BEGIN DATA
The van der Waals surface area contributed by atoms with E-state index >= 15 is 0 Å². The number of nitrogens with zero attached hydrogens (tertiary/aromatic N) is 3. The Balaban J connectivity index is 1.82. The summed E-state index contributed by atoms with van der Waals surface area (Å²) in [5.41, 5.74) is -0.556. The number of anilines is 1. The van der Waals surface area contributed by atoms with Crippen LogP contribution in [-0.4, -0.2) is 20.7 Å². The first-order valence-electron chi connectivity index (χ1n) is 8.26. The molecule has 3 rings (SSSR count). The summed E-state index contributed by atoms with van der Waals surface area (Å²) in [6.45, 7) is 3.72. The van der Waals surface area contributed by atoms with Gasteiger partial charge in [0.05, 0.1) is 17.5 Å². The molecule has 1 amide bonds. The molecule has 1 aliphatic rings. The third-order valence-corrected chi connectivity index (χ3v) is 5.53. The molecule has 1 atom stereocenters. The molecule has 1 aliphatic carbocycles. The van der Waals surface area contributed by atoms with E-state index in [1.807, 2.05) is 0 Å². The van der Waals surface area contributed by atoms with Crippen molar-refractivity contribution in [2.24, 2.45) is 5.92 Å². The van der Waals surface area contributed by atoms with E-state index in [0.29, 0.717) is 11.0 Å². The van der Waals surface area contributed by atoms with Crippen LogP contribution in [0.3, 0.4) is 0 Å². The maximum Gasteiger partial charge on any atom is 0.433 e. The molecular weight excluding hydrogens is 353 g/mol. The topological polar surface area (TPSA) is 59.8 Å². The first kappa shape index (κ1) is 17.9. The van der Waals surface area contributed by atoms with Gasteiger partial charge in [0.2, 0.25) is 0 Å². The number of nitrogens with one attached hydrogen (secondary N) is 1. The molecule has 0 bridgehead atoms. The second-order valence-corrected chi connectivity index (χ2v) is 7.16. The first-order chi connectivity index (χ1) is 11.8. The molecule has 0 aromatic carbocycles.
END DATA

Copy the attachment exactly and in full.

The van der Waals surface area contributed by atoms with E-state index >= 15 is 0 Å². The number of nitrogens with zero attached hydrogens (tertiary/aromatic N) is 3. The Balaban J connectivity index is 1.82. The summed E-state index contributed by atoms with van der Waals surface area (Å²) in [5.41, 5.74) is -0.556. The number of anilines is 1. The van der Waals surface area contributed by atoms with Crippen LogP contribution in [-0.4, -0.2) is 20.7 Å². The first-order valence-electron chi connectivity index (χ1n) is 8.26. The molecule has 3 rings (SSSR count). The summed E-state index contributed by atoms with van der Waals surface area (Å²) in [6.45, 7) is 3.72. The van der Waals surface area contributed by atoms with Gasteiger partial charge in [0.05, 0.1) is 17.5 Å². The molecule has 1 amide bonds. The molecule has 1 aliphatic rings. The third-order valence-corrected chi connectivity index (χ3v) is 5.53. The molecule has 1 atom stereocenters. The molecule has 1 aliphatic carbocycles. The van der Waals surface area contributed by atoms with E-state index in [1.807, 2.05) is 0 Å². The van der Waals surface area contributed by atoms with Crippen molar-refractivity contribution in [2.24, 2.45) is 5.92 Å². The van der Waals surface area contributed by atoms with E-state index in [0.29, 0.717) is 11.0 Å². The van der Waals surface area contributed by atoms with Crippen LogP contribution in [0.3, 0.4) is 0 Å². The maximum Gasteiger partial charge on any atom is 0.433 e. The molecular weight excluding hydrogens is 353 g/mol. The topological polar surface area (TPSA) is 59.8 Å². The first kappa shape index (κ1) is 17.9. The van der Waals surface area contributed by atoms with Gasteiger partial charge in [0.2, 0.25) is 0 Å². The number of nitrogens with one attached hydrogen (secondary N) is 1. The molecule has 0 bridgehead atoms. The second-order valence-corrected chi connectivity index (χ2v) is 7.16. The first-order chi connectivity index (χ1) is 11.8. The molecule has 0 aromatic carbocycles.